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Washington, D.C. – A new series, The Hunger Reports, released today by Bread for the World Institute warns that climate change is already impacting global hunger as well as agriculture in the United States.
“Many Americans do not think of climate change as a cause of hunger,” said Asma Lateef, director of Bread for the World Institute. “Yet changing climate patterns are resulting in droughts, floods, and other extreme weather events across the globe. People are no longer able to grow food in places they have been farming for generations. Climate change is a contributing factor to the strife and famine we are witnessing today.”
To make matters worse, it’s the people who were already poor and marginalized who are now being hardest hit by the effects of climate change. If left unabated, climate change will continue to increase hunger and poverty around the world. Climate change not only affects people in Somalia and other countries suffering hunger crises, but also environmental conditions in the United States.
“Climate change is a sort of amplifier of all the weaknesses and fractures within our world already. It makes it much, much harder to cope with what are already very difficult problems,” said Bill McKibben, environmentalist and founder of 350.org in a new video released today. “The most fundamental human needs, food, water, are now at risk in a way that they've never been at risk before.”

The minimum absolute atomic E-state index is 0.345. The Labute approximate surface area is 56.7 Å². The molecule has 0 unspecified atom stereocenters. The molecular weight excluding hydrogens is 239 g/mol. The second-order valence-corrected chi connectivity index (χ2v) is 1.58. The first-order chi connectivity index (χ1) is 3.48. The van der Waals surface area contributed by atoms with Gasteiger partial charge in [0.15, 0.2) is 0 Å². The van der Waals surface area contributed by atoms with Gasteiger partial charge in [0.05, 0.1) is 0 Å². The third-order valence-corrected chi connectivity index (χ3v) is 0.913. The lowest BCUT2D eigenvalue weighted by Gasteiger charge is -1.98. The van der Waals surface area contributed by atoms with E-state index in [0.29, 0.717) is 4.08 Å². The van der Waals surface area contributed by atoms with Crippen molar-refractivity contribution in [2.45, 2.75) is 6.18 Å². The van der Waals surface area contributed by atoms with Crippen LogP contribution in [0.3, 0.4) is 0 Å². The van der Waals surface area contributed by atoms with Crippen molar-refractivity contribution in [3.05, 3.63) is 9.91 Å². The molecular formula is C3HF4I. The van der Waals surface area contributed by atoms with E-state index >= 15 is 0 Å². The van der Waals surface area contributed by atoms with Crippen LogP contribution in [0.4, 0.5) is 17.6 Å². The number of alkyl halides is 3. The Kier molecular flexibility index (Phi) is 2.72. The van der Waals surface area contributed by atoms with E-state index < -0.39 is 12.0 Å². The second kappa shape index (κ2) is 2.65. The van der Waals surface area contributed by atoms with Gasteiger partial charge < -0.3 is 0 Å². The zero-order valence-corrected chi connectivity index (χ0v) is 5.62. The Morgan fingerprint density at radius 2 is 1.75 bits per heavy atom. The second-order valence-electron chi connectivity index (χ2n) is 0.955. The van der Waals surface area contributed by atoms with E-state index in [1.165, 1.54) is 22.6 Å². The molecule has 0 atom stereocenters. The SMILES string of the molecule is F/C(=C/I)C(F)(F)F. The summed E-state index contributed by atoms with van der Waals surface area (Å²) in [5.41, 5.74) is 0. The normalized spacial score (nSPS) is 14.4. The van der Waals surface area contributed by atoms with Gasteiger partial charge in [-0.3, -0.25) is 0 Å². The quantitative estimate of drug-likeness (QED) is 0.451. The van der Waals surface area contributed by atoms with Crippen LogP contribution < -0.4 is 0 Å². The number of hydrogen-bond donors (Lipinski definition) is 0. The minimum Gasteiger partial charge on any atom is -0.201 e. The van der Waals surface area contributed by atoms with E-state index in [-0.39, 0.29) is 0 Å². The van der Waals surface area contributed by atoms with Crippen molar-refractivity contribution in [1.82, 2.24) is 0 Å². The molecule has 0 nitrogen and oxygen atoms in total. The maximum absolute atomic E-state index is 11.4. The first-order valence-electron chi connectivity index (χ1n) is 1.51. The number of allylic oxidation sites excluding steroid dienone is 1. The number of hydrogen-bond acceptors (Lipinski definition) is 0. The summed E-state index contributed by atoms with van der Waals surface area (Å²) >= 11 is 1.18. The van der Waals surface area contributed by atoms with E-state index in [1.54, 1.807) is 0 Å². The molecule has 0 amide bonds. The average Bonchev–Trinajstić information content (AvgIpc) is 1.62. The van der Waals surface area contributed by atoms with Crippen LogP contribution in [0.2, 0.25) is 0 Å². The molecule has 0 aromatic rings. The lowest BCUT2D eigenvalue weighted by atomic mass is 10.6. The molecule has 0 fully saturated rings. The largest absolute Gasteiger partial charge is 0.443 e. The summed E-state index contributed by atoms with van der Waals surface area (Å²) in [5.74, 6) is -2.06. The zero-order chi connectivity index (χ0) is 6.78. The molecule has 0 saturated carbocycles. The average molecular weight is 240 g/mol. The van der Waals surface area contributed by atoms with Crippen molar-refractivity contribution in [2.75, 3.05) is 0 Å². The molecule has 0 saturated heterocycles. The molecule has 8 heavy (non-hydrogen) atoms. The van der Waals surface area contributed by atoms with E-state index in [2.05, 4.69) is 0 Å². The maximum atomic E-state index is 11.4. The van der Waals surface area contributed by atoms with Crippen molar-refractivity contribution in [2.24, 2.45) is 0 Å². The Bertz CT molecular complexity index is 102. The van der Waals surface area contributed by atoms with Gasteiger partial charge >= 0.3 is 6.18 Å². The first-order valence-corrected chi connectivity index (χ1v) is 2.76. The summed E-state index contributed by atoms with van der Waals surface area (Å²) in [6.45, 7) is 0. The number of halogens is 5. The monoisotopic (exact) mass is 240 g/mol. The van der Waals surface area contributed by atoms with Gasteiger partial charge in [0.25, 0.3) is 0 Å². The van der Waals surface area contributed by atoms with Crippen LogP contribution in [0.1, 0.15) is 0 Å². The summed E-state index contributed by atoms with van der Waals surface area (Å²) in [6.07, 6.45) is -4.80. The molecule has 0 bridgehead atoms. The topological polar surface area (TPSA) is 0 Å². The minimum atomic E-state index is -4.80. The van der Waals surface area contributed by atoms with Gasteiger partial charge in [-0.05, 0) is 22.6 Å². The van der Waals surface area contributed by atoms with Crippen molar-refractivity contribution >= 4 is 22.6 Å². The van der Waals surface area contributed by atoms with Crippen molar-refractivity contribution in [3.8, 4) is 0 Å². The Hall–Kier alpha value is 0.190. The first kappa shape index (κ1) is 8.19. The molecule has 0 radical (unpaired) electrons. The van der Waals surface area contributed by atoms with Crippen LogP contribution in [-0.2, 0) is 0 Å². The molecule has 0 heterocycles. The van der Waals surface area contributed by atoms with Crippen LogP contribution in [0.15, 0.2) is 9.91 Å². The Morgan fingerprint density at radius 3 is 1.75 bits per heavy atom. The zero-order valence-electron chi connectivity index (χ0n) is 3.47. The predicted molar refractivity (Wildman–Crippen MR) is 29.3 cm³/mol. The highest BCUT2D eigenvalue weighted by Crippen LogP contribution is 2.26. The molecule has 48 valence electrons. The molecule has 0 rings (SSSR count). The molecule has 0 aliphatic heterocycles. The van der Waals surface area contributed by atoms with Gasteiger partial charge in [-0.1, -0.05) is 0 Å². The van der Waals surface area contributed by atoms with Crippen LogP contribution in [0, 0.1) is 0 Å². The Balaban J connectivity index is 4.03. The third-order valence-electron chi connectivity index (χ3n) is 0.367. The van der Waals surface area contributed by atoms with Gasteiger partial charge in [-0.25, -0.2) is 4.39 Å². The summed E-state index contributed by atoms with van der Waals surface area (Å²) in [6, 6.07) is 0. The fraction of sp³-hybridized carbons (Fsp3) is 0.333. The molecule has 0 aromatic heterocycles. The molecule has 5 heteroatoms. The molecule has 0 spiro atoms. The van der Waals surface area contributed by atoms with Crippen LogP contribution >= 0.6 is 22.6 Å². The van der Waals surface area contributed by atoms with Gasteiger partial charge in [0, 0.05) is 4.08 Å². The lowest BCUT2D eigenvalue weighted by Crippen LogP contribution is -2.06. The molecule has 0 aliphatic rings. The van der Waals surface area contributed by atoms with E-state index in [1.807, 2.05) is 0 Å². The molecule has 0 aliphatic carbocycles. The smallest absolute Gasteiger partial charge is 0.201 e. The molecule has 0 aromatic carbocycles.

The Hunger Reports video, “Too Wet, Too Dry, Too Hungry,” debuts in time for the celebration of Earth Day and the National March for Science, both on April 22, and the People’s Climate Movement March on April 29. The video anchors a new series based on the award-winning Hunger Report 2017: Fragile Environments, Resilient Communities, published by Bread for the World Institute.
“Progress in recent decades shows that ending hunger is possible within our lifetimes,” Lateef added. “However, the world will not be able to end hunger without addressing the causes of climate change. And we must help people become more resilient to the damage already caused by changing climate patterns.”
By Marlysa D. Gamblin and Kathleen King
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